Were it not for the possibility that a gloomy forecast on the future of medicine might be expected, I would have entitled this paper "Surgery at the Crossroads." This title, properly interpreted, presents graphically what I consider one of the most pertinent problems of present day medicine: the proper care and management of the ever growing numbers of victims of motor car accidents. This surgical problem has its origin on the highways, commonly at the crossroads. It is there also that the victims receive preliminary treatment, and it is from there that they carry away, too often it seems to me, preventable and deplorable aftermaths. That is my interpretation of "Surgery at the Crossroads." I know of no other aspect of modern surgical practice which requires greater emphasis and merits greater effort toward enlightenment of the general public as well as of the members of the medical profession. Other surgical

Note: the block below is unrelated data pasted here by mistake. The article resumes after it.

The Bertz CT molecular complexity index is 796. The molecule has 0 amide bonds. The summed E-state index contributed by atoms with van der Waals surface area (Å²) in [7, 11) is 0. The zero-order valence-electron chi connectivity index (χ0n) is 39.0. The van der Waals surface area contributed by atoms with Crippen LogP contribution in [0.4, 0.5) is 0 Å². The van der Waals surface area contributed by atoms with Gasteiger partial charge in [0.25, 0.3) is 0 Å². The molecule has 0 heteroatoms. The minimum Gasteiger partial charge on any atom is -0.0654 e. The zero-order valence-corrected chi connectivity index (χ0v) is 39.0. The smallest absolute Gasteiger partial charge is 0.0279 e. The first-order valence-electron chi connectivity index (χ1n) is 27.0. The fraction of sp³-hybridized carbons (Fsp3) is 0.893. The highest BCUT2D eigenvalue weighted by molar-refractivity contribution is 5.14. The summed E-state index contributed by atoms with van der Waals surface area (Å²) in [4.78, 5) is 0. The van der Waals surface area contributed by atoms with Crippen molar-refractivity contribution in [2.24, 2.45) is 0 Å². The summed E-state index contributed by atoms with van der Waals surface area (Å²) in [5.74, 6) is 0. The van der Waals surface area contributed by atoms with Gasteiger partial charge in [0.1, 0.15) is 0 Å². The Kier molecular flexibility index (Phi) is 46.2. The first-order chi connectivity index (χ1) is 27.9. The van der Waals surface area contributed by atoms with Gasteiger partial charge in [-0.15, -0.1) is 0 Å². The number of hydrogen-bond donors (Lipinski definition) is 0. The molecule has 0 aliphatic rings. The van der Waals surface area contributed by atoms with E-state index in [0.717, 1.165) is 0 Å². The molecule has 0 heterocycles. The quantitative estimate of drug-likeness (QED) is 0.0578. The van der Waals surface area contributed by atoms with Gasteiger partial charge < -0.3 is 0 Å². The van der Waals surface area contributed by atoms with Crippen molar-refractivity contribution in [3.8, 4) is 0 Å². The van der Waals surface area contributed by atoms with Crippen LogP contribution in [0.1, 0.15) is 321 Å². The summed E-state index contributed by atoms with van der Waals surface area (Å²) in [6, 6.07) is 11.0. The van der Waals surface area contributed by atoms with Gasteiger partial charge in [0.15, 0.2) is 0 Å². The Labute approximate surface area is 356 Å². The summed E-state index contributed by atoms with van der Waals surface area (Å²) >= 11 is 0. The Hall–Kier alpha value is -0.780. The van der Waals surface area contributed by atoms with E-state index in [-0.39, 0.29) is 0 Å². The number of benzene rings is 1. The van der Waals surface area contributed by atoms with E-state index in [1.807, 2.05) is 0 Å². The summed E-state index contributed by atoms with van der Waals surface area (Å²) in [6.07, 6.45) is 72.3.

STRAITH CL. AUTOMOBILE INJURIES: CLINICAL LECTURE AT ATLANTIC CITY SESSION. JAMA. 1937;109(12):940–945. doi:10.1001/jama.1937.92780380004007
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